By Michael Kruklinski
Setting the precedent for health and safety in a company involves more than just having procedures in a handbook. If you want to mitigate accidents altogether on your company’s work sites, every employee needs to be invested in the safety procedures in place. While it may seem impossible, a Zero Harm Culture can be achievable with these five steps from Siemens Real Estate.
Be proactive, not reactive. Health and safety should not only be discussed with employees after an accident has occurred. For Zero Harm Culture to become a reality, health and safety procedures need to be regularly addressed. At Siemens, we start each meeting with a “safety moment” to emphasize protocol as a priority.
Conduct risk analysis. Before the work starts, the site should be thoroughly scrutinized for potential hazards. This way, site managers can provide employees with any precautionary information before they step foot into a hazard. This also helps keep safety top of mind while work is in progress.
Incorporate Zero Harm Culture into company culture. Whether you’re working in an office or on-site, employees at every level should be fully aware of standard health and safety procedures. It is everyone’s responsibility to work towards setting Zero Harm Culture standards — even employees who are not operating machinery.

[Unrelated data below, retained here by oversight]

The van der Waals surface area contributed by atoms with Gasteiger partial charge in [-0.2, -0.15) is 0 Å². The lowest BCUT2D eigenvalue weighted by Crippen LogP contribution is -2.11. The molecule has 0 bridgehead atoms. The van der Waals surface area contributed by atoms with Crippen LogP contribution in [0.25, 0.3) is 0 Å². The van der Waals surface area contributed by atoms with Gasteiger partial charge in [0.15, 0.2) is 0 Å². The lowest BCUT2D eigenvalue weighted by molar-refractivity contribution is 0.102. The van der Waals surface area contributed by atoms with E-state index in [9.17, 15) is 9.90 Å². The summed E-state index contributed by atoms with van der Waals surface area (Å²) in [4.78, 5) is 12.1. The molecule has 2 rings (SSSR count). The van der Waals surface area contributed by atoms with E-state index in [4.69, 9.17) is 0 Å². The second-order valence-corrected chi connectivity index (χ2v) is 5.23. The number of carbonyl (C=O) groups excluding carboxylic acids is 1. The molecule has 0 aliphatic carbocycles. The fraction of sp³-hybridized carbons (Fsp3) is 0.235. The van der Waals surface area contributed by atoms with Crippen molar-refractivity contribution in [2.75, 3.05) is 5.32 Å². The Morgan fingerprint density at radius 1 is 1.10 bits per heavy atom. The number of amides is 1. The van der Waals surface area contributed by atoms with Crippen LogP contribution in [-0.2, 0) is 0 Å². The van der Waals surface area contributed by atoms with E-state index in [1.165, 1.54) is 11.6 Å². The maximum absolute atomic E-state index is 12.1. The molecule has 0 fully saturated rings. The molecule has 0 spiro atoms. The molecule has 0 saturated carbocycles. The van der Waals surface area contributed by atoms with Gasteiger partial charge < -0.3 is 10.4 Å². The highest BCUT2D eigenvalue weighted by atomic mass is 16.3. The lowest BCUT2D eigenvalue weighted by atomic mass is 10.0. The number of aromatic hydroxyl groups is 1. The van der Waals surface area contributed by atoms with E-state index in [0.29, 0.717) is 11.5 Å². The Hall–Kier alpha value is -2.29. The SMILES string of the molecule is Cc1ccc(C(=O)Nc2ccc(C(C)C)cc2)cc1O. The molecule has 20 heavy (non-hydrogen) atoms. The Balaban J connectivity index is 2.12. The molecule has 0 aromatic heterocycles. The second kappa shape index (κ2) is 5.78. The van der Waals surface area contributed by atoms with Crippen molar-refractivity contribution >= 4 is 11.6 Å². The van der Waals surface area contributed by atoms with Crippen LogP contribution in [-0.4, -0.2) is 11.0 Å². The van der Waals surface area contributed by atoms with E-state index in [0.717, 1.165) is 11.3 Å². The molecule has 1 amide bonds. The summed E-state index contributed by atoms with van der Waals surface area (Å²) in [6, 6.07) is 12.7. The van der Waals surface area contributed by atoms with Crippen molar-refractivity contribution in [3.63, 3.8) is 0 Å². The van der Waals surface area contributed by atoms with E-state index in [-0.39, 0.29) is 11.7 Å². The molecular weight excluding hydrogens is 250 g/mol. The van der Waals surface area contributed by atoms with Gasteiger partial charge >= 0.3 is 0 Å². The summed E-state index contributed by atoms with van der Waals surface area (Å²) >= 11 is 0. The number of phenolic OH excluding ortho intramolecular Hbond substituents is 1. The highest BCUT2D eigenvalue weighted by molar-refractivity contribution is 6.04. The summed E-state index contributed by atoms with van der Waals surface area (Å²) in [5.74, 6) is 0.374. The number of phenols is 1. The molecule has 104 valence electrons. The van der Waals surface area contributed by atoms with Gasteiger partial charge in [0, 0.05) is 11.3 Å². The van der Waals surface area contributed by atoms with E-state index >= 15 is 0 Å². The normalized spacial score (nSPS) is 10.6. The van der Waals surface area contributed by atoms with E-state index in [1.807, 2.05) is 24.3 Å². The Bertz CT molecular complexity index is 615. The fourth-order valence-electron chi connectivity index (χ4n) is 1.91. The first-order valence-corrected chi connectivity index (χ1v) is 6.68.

Train employees with Zero Harm Culture standards. Practicing Zero Harm Culture procedures on the job is only possible if everyone involved with a project fully understands the necessary safety procedures. Discussing these measures with your employees face-to-face before they start any project encourages them to ask questions and ensures that they are prepared for the unexpected.
Encourage peer-checking. Everyone is accountable for their own performance when on site, but taking the extra step and looking out for those around you is a necessary practice. This also helps keep safety a priority among the full site team. With peer-to-peer check-ins, the chances of an accident occurring can reach zero.
Adopting a Zero Harm Culture into the business not only ensures the safety of employees, but also keeps your company more competitive in the marketplace. When a company invests in its employees, the employees invest in the company and the work. Zero Harm Culture is possible by making safety a way of life for the business.
Kruklinski is head of Siemens Real Estate for the Americas. Siemens Corporation is a U.S. subsidiary of Siemens AG, a global firm focused on electronics and electrical engineering, operating in the industry, energy, healthcare, infrastructure, and cities sectors. In 2005, Kruklinski rejoined Siemens Corporation as vice president for strategic planning. Prior to 2005, he was a senior principal in the Financial Institution/High Tech Industrials Group at A.T. Kearney, a global management consulting firm.